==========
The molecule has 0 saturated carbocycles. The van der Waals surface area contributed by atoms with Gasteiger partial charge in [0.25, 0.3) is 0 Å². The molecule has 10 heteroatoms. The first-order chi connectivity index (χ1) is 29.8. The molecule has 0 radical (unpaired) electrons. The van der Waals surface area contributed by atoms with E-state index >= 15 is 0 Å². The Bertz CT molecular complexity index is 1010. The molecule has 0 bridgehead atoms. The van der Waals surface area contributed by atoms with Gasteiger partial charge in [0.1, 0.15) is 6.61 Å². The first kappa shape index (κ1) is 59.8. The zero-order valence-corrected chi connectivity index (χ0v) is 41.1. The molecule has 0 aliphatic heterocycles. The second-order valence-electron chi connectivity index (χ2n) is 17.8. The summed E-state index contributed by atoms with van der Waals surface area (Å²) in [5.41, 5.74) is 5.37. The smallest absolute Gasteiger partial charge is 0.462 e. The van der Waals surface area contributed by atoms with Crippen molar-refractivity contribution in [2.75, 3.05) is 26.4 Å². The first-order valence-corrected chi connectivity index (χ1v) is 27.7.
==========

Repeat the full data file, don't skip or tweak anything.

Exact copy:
The molecule has 0 saturated carbocycles. The van der Waals surface area contributed by atoms with Gasteiger partial charge in [0.25, 0.3) is 0 Å². The molecule has 10 heteroatoms. The first-order chi connectivity index (χ1) is 29.8. The molecule has 0 radical (unpaired) electrons. The van der Waals surface area contributed by atoms with E-state index >= 15 is 0 Å². The Bertz CT molecular complexity index is 1010. The molecule has 0 bridgehead atoms. The van der Waals surface area contributed by atoms with Gasteiger partial charge in [0.1, 0.15) is 6.61 Å². The first kappa shape index (κ1) is 59.8. The zero-order valence-corrected chi connectivity index (χ0v) is 41.1. The molecule has 0 aliphatic heterocycles. The second-order valence-electron chi connectivity index (χ2n) is 17.8. The summed E-state index contributed by atoms with van der Waals surface area (Å²) in [5.41, 5.74) is 5.37. The smallest absolute Gasteiger partial charge is 0.462 e. The van der Waals surface area contributed by atoms with Crippen molar-refractivity contribution in [2.75, 3.05) is 26.4 Å². The first-order valence-corrected chi connectivity index (χ1v) is 27.7.